The pandemic has reached its tentacles into just about every area of life at this point. Far from wreaking just medical havoc, it’s also affected many other realms—the economy, likely for some time to come, and mental health, as many have felt already. For those who have lost their jobs, the psychological devastation is obvious. For those who are simply stuck indoors, the effects may be less severe, but not insignificant—particularly if mental health problems already existed.
A new report by the Kaiser Family Foundation finds that the mental health burden is increasing for just about everyone. In a mid-March poll, 32% of people polled said that worry and stress about coronavirus had a negative impact on their mental health. Two weeks later in late March, this number had risen to 45%.
And women appear to be suffering more than men. From the most recent KFF poll, women were 16% more likely to say that coronavirus-related worry or stress had had a negative impact on their mental health, compared to men (53% vs. 37%). Compare this to polls two weeks earlier, where the gender gap was just 9% (36% vs. 27%).
For the parents of kids under 18, the numbers are even more dramatic. At the end of March, 57% of mothers vs. 32% of fathers said their mental health has gotten worse because of the pandemic. Two weeks earlier, there had been just a 5% difference between the genders (36% vs. 31%), suggesting that mothers may be bearing a disproportionately large part of the burden as time goes on. Today In: Healthcare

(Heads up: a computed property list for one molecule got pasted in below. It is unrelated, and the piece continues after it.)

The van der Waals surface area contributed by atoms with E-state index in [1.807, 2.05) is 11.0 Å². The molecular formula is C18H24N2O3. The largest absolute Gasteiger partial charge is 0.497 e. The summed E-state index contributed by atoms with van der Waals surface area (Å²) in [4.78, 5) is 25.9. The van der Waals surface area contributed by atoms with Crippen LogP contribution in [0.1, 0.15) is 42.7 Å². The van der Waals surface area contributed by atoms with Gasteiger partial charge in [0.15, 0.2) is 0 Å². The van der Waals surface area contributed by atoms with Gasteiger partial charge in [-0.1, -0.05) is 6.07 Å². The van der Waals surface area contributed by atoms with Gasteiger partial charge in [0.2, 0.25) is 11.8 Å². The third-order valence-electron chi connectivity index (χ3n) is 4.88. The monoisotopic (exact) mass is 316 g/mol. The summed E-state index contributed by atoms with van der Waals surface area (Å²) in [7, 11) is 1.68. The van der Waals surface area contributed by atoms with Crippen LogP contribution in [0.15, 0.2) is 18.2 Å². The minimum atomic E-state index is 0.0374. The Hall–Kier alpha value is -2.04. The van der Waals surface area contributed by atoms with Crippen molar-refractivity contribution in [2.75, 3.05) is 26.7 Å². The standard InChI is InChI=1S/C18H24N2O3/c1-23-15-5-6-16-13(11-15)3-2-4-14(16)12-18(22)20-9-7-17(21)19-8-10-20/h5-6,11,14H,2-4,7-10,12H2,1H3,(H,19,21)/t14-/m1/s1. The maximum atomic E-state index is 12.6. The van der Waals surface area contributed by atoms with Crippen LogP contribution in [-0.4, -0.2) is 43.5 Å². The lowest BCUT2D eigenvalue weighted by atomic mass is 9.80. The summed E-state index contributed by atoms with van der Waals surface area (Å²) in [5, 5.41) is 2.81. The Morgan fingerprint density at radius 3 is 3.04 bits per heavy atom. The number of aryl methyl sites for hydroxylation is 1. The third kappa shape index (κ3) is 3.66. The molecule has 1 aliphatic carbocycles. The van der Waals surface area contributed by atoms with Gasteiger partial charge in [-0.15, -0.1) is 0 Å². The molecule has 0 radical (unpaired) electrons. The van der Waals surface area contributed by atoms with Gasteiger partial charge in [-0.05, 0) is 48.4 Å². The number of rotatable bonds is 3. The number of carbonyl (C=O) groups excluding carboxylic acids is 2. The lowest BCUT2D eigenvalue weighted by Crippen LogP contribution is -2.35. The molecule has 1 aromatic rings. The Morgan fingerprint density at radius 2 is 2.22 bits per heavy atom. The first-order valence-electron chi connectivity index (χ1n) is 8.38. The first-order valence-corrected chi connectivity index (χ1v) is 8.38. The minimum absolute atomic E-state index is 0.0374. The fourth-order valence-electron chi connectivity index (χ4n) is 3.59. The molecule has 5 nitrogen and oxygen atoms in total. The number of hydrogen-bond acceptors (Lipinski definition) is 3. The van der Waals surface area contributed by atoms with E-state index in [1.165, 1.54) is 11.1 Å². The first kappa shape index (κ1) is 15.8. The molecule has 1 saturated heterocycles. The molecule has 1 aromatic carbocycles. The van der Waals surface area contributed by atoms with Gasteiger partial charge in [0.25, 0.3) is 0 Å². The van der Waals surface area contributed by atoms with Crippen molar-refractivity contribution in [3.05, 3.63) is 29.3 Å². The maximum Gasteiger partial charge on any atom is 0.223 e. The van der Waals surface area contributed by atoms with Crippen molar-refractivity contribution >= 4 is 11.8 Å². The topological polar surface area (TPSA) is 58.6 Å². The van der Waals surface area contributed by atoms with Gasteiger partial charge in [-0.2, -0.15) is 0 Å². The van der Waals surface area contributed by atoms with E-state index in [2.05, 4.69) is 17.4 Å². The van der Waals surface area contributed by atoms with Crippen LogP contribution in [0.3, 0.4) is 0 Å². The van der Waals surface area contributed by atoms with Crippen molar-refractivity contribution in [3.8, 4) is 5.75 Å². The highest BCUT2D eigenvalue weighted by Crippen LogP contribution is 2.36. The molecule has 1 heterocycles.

Even more disturbing, the psychological fallout of the pandemic may continue to rise over the coming weeks and months, if not longer.
“Unfortunately, we have seen an uptick in inquiries and referrals to our mental health treatment center,” says Roger McIntyre, Professor of Psychiatry and Pharmacology at the University of Toronto and Head of the Mood Disorders Psychopharmacology Unit. “As time goes on and people develop even more severe anxiety or depression as it relates to economic uncertainty or as a side effect of isolation, we do expect our numbers to continue to increase. What we are seeing is a combustible mix of loneliness and stress that is amplified by COVID-19.”
He adds that as time marches on and “the anguish in staying home” intensifies, a rising suicide rate may follow, as history has seen before. “What is a major cause for concern is the estimated 10 million Americans that filed jobless claims in the past 2 weeks. For every 1% increase in unemployment, there is generally also a 1% increase in suicide,” he says, referring to a statistic that comes from previous economic crises. “A lockdown can exacerbate these feelings of loneliness and depression, especially for the unemployed or the young who are also susceptible.”
The physical health consequences of the pandemic are clear, and there’s clearly a lot at stake; but the mental health consequences should not be ignored or minimized, and a number of experts have urged policy to take this seriously. As we start to think about reopening society—which hopefully be as soon as possible, but based on a data-driven and nuanced understanding of the situation—it will be extremely important to think about the mental health aspects right along with the physical.